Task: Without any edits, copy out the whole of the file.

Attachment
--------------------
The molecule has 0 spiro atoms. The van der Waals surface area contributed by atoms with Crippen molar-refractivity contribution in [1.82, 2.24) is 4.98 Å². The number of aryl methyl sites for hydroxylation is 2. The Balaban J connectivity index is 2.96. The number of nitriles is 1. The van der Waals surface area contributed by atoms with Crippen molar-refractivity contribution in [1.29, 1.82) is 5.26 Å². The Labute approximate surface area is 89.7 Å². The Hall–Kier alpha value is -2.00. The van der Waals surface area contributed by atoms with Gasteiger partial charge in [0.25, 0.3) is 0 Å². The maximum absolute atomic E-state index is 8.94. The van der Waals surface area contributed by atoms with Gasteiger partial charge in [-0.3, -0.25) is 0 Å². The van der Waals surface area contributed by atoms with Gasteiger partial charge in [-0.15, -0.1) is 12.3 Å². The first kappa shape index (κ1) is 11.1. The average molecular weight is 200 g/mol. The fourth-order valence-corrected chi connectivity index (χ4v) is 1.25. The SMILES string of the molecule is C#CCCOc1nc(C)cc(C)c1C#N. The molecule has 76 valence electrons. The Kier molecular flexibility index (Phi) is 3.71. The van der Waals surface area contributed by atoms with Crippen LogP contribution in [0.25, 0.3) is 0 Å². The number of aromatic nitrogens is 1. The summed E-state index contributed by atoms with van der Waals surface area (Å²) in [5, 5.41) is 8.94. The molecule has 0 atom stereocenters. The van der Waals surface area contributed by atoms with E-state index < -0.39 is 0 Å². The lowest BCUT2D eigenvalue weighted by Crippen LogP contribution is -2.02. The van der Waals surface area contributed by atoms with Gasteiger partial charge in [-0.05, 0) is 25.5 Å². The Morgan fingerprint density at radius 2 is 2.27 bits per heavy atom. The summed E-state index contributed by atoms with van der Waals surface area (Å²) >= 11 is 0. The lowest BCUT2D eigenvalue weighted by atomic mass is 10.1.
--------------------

The molecule has 0 spiro atoms. The van der Waals surface area contributed by atoms with Crippen molar-refractivity contribution in [1.82, 2.24) is 4.98 Å². The number of aryl methyl sites for hydroxylation is 2. The Balaban J connectivity index is 2.96. The number of nitriles is 1. The van der Waals surface area contributed by atoms with Crippen molar-refractivity contribution in [1.29, 1.82) is 5.26 Å². The Labute approximate surface area is 89.7 Å². The Hall–Kier alpha value is -2.00. The van der Waals surface area contributed by atoms with Gasteiger partial charge in [0.25, 0.3) is 0 Å². The maximum absolute atomic E-state index is 8.94. The van der Waals surface area contributed by atoms with Gasteiger partial charge in [-0.3, -0.25) is 0 Å². The van der Waals surface area contributed by atoms with Gasteiger partial charge in [-0.15, -0.1) is 12.3 Å². The first kappa shape index (κ1) is 11.1. The average molecular weight is 200 g/mol. The fourth-order valence-corrected chi connectivity index (χ4v) is 1.25. The SMILES string of the molecule is C#CCCOc1nc(C)cc(C)c1C#N. The molecule has 76 valence electrons. The Kier molecular flexibility index (Phi) is 3.71. The van der Waals surface area contributed by atoms with Crippen LogP contribution in [0.25, 0.3) is 0 Å². The number of aromatic nitrogens is 1. The summed E-state index contributed by atoms with van der Waals surface area (Å²) in [5, 5.41) is 8.94. The molecule has 0 atom stereocenters. The van der Waals surface area contributed by atoms with E-state index < -0.39 is 0 Å². The lowest BCUT2D eigenvalue weighted by Crippen LogP contribution is -2.02. The van der Waals surface area contributed by atoms with Gasteiger partial charge in [-0.05, 0) is 25.5 Å². The Morgan fingerprint density at radius 2 is 2.27 bits per heavy atom. The summed E-state index contributed by atoms with van der Waals surface area (Å²) >= 11 is 0. The lowest BCUT2D eigenvalue weighted by atomic mass is 10.1.